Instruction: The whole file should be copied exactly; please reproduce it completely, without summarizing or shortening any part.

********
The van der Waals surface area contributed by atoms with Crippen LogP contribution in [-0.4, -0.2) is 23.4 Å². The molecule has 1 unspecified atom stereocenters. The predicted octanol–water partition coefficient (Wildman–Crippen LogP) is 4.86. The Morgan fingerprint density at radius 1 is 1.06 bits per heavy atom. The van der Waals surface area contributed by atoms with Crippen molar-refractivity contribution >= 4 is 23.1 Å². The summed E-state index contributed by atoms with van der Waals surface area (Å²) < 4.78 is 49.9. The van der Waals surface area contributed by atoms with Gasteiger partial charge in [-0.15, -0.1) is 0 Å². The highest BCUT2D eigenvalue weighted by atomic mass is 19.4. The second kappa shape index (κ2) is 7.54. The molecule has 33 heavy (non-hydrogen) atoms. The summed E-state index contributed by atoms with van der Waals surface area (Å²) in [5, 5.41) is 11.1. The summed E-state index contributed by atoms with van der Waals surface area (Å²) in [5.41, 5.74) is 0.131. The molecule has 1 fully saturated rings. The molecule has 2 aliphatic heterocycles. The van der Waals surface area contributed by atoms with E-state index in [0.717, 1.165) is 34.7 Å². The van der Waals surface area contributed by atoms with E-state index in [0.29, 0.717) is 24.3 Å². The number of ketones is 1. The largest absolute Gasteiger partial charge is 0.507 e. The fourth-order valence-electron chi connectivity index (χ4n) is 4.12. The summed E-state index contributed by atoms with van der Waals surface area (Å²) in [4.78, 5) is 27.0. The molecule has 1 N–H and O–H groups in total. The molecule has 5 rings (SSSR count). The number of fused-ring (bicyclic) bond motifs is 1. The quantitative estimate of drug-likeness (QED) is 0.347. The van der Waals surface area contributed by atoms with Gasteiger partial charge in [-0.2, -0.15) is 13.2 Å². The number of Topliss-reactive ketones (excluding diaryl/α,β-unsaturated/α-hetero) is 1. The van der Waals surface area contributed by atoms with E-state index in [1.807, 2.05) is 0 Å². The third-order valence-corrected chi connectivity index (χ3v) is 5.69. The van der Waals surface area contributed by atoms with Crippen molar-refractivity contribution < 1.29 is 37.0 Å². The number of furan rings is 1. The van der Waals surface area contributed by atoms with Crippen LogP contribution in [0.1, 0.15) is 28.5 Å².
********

The van der Waals surface area contributed by atoms with Crippen LogP contribution in [-0.4, -0.2) is 23.4 Å². The molecule has 1 unspecified atom stereocenters. The predicted octanol–water partition coefficient (Wildman–Crippen LogP) is 4.86. The Morgan fingerprint density at radius 1 is 1.06 bits per heavy atom. The van der Waals surface area contributed by atoms with Crippen molar-refractivity contribution >= 4 is 23.1 Å². The summed E-state index contributed by atoms with van der Waals surface area (Å²) < 4.78 is 49.9. The van der Waals surface area contributed by atoms with Gasteiger partial charge in [-0.15, -0.1) is 0 Å². The highest BCUT2D eigenvalue weighted by atomic mass is 19.4. The second kappa shape index (κ2) is 7.54. The molecule has 33 heavy (non-hydrogen) atoms. The summed E-state index contributed by atoms with van der Waals surface area (Å²) in [5, 5.41) is 11.1. The summed E-state index contributed by atoms with van der Waals surface area (Å²) in [5.41, 5.74) is 0.131. The molecule has 1 fully saturated rings. The molecule has 2 aliphatic heterocycles. The van der Waals surface area contributed by atoms with E-state index in [0.717, 1.165) is 34.7 Å². The van der Waals surface area contributed by atoms with E-state index in [0.29, 0.717) is 24.3 Å². The number of ketones is 1. The largest absolute Gasteiger partial charge is 0.507 e. The fourth-order valence-electron chi connectivity index (χ4n) is 4.12. The summed E-state index contributed by atoms with van der Waals surface area (Å²) in [4.78, 5) is 27.0. The molecule has 1 N–H and O–H groups in total. The molecule has 5 rings (SSSR count). The number of fused-ring (bicyclic) bond motifs is 1. The quantitative estimate of drug-likeness (QED) is 0.347. The van der Waals surface area contributed by atoms with Gasteiger partial charge in [-0.2, -0.15) is 13.2 Å². The number of Topliss-reactive ketones (excluding diaryl/α,β-unsaturated/α-hetero) is 1. The van der Waals surface area contributed by atoms with E-state index in [1.807, 2.05) is 0 Å². The third-order valence-corrected chi connectivity index (χ3v) is 5.69. The van der Waals surface area contributed by atoms with Crippen molar-refractivity contribution < 1.29 is 37.0 Å². The number of furan rings is 1. The van der Waals surface area contributed by atoms with Crippen LogP contribution in [0.1, 0.15) is 28.5 Å².